Intrapersonal intelligence: the eighth intelligence, but not the least.

This week, we focus on the last of the 8 types of intelligence: intrapersonal intelligence. Although the opposite of interpersonal intelligence that promotes contact with others, intrapersonal intelligence is not unique to asocial people and closed on themselves. On the other hand, it is true that this type of intelligence requires people who are endowed with more moments of solitude and introspection than other types of intelligence.

People who have this kind of dominant intelligence are keen to get to know and understand each other. They know how to recognize and control their emotions, know their strengths and weaknesses and are constantly working to improve themselves. They are people with a strong capacity for introspection and they are often very intuitive. Capable of reaching out for help when it is needed, it is often people who have defined goals and objectives, and who have the tools to reach them. They like to think before acting, even so often, those around them feel that they are impulsive because, since he does not talk about his progress, they are often confronted with a fait accompli.

In a child, this type of intelligence is noticed in those who know how to manage their emotions, almost in an innate way. They usually have good self-esteem and can develop their strengths and work on their weaknesses without seeming to be discouraged. They are attentive to their needs and know how to name them when they are not being met. They often prefer to play alone or with one person at a time and learn much better solo than in a team, especially if they are given the time to think and do the research they want to do.

People with intrapersonal intelligence are often drawn to professions like writer, researcher, entrepreneur, philosopher, therapist, psychologist or theorist.

How to develop this type of intelligence in a child of which it is the main intelligence.

In fact, let’s be honest, one of the great strengths of this type of intelligence is that the person knows how to develop it themselves. So she doesn’t need support unless she asks for it. On the other hand, it is important for those around you to encourage and understand it by:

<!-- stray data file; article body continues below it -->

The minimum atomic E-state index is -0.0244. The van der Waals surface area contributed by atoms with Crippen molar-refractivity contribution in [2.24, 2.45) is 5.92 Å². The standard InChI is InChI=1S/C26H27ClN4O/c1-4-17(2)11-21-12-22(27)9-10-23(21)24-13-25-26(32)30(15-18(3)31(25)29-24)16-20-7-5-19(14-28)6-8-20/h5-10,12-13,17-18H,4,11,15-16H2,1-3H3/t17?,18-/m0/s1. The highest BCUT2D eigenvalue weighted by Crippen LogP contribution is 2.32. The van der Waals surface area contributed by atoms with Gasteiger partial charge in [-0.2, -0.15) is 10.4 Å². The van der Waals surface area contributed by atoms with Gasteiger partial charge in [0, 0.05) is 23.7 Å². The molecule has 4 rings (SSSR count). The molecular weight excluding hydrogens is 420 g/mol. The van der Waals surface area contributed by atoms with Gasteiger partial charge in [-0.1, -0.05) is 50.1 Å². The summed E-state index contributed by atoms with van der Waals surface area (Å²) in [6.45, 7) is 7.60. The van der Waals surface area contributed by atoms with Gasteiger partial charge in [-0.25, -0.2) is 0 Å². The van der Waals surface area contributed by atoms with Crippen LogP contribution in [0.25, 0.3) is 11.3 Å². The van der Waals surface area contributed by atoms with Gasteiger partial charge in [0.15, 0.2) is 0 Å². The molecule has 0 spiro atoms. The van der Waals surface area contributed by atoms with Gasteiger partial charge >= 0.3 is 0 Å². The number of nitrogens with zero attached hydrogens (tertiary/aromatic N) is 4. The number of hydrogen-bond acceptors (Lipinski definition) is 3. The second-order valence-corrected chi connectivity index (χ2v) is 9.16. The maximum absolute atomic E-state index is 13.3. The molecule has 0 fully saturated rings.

• Allowing him or her to spend long moments alone whenever she feels the need, without judging or blaming her. It is a great strength to know yourself and learn to think and develop. These children will love having their own corner where they can read, listen to music, meditate or play alone without the risk of being disturbed.
  • Although this child knows himself very well, he sometimes has trouble recognizing emotions in others. You can therefore offer him games on emotions or even readings or pictures.
  • Give him a diary so he can put his thoughts in writing.
  • If he likes artistic activities or DIY, offer him to show him how to do a vision board. As he likes to focus on his goals and objectives, it is a tool that he will particularly appreciate.
  • Isign it up for individual activities rather than team activities. It will meet her needs much better.
  • Unless he asks for help, let him do his homework and lessons alone. You can always check its progress afterwards. He needs solitude to think and understand well.

Develop this type of intelligence in a person for whom they are not primary.

As we said earlier, it is a great strength to know yourself and to be able to identify your strengths and challenges and work on them. Here are a few ideas to get there.

  • Learn to do yoga together.
  • Meditate with your child. There are several methods designed for children that work very well and can be integrated quickly and easily into our routine. For my part, I really like “The meditation of the frog”. It’s a CD book available in bookstores, but meditations are also available on YouTube.
  • When you go to bed, invite your child to think about the things that he is grateful for that day and to name something that he is proud of or that he loves about himself. If he’s having trouble, you can help him by telling him what you like about him or what you liked about your day. Over time, it will get easier.
  • When he is discouraged, remind him that sometimes it takes time before you succeed at something difficult, that it is a challenge. Remind him of the things he is doing now that were difficult at first.

And you, do you have other ideas to develop this type of intelligence? Do you know people who have it?

Next week I will offer you the conclusion of this dossier! Good week!

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